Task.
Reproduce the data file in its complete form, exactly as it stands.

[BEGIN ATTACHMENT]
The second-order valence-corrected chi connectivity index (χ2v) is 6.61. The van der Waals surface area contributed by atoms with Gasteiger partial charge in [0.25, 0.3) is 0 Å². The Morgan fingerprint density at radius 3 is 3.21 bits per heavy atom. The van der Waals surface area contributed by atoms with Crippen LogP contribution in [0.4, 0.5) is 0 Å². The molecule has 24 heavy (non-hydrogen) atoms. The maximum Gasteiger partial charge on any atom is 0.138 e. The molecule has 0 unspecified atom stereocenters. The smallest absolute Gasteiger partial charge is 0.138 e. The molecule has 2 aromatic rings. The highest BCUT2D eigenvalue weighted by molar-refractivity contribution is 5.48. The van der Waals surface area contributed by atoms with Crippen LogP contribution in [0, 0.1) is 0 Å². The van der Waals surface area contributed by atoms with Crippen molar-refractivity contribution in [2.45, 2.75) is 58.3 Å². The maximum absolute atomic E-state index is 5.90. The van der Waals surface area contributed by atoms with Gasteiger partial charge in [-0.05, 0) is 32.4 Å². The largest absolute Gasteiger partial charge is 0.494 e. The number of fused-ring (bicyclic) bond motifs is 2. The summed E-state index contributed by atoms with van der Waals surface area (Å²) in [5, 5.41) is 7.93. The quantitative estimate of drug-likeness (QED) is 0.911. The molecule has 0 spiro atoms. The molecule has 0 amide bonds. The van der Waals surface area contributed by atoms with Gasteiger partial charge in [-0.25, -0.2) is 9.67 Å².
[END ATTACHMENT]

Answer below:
The second-order valence-corrected chi connectivity index (χ2v) is 6.61. The van der Waals surface area contributed by atoms with Gasteiger partial charge in [0.25, 0.3) is 0 Å². The Morgan fingerprint density at radius 3 is 3.21 bits per heavy atom. The van der Waals surface area contributed by atoms with Crippen LogP contribution in [0.4, 0.5) is 0 Å². The molecule has 24 heavy (non-hydrogen) atoms. The maximum Gasteiger partial charge on any atom is 0.138 e. The molecule has 0 unspecified atom stereocenters. The smallest absolute Gasteiger partial charge is 0.138 e. The molecule has 2 aromatic rings. The highest BCUT2D eigenvalue weighted by molar-refractivity contribution is 5.48. The van der Waals surface area contributed by atoms with Crippen LogP contribution in [0, 0.1) is 0 Å². The van der Waals surface area contributed by atoms with Crippen molar-refractivity contribution in [2.45, 2.75) is 58.3 Å². The maximum absolute atomic E-state index is 5.90. The van der Waals surface area contributed by atoms with Gasteiger partial charge in [-0.05, 0) is 32.4 Å². The largest absolute Gasteiger partial charge is 0.494 e. The number of fused-ring (bicyclic) bond motifs is 2. The summed E-state index contributed by atoms with van der Waals surface area (Å²) in [5, 5.41) is 7.93. The quantitative estimate of drug-likeness (QED) is 0.911. The molecule has 0 spiro atoms. The molecule has 0 amide bonds. The van der Waals surface area contributed by atoms with Gasteiger partial charge in [-0.25, -0.2) is 9.67 Å².